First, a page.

Putting the 'Loud' in speaker
Why speakers? Because without them you wouldn't hear any of your precious music collection or be able to listen to the sound on a DVD.
Sure, you could buy a pair of earphones or headphones, but where would be the fun be in annoying your neighbours with your choice of music then? Speakers are often considered the most important component in a sound system. Spending more on speakers will enhance your sound system more than any other investment. Unfortunately, with the growing number of speakers on the market, choosing the speakers that are right for you might be the most difficult audio decision you'll have to make.
What are my options?
Today's manufacturers offer speakers to fit a variety of needs and budgets. Main speakers are the main left and right stereo speakers in a sound system and come in two sizes: floor-standing models (generally over a metre high) for medium to large rooms and bookshelf models (those about 30cm high) for smaller rooms.
A third category is that of 'subwoofer/satellite' speakers. These speakers use very small speakers for mid and high frequencies and a subwoofer dedicated to nothing other than bass frequencies. The resulting sound rivals that of high-quality floor-standing speakers. Subwoofers come in two types, passive - which draw their power from the receiver - and powered or active speakers, which contain their own amplifiers and need an external power source.
Home cinema speaker systems are used in conjunction with a Dolby Pro Logic or Dolby Digital receiver to produce surround sound. Surround sound systems, which can be used for music as well as home cinema, include a centre channel speaker and two surround speakers in addition to the main or 'front' speakers. You can build a surround speaker system by simply adding surround speakers to your present main speaker setup. Or you can purchase complete, pre-packaged home cinema speaker systems that are matched for ideal sound.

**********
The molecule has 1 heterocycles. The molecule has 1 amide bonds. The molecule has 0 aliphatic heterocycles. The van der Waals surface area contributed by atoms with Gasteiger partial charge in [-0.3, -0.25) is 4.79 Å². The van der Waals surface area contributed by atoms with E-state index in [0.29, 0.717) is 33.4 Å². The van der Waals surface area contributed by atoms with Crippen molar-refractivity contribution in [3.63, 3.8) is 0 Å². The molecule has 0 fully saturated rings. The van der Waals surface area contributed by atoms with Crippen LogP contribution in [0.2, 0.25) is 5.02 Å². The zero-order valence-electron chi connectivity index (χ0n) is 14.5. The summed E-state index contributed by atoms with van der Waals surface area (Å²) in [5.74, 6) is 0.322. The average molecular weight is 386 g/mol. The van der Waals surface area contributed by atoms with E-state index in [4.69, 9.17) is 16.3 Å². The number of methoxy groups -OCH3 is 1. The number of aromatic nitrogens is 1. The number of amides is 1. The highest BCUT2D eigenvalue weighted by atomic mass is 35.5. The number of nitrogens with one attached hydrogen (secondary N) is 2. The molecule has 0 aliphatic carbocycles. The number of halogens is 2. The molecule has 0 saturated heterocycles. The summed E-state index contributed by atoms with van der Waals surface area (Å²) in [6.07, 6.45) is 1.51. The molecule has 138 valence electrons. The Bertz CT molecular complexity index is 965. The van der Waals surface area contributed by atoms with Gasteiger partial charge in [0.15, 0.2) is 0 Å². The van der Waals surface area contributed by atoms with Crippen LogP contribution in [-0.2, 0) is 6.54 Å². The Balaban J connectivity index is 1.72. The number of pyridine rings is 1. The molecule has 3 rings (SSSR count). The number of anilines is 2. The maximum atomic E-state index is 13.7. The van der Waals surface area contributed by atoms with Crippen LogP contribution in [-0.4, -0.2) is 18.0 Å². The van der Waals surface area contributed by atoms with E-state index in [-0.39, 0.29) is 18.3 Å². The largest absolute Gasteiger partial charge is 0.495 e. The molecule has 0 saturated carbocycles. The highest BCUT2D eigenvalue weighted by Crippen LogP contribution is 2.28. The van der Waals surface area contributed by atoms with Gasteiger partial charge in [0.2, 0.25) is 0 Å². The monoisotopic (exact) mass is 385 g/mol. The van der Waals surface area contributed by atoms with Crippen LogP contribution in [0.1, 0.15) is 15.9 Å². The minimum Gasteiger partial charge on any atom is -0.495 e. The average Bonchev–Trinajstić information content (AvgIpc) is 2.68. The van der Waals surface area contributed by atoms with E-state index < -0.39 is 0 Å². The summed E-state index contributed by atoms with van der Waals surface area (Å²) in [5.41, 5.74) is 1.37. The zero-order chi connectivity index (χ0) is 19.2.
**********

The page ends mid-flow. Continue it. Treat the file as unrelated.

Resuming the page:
For areas in which space is at a premium, today's in-wall speakers rival the sound of free-standing models. And state-of-the-art outdoor speakers provide quality sound while braving the worst of weather conditions. They come in free-standing and in-wall varieties. Bang & Olufsen used to have their own IWS2000 speakers for this purpose; however, the products were discontinued in 1993.
How much should I spend?
Speaker prices vary greatly. As a general rule, more expensive speakers produce better sound, particularly in the bass frequencies. The key to smart spending is determining the optimal point between the speakers you want and the speakers you need. If you were to buy a car, you wouldn't buy a sports car if you only needed it to go to the corner shop. But you may buy one if you enjoyed Sunday afternoon driving in the countryside. Likewise for a pair of loudspeakers: only buy those that you can afford and will give you good return for your investment. However, like anything else in the hi-fi world it's essential to think ahead and of your likely needs for the months and years ahead.
What main criteria should influence my choice?
When shopping for speakers, you should consider three basic criteria:
How you're going to use them
Where you're going to use them
The power rating of your receiver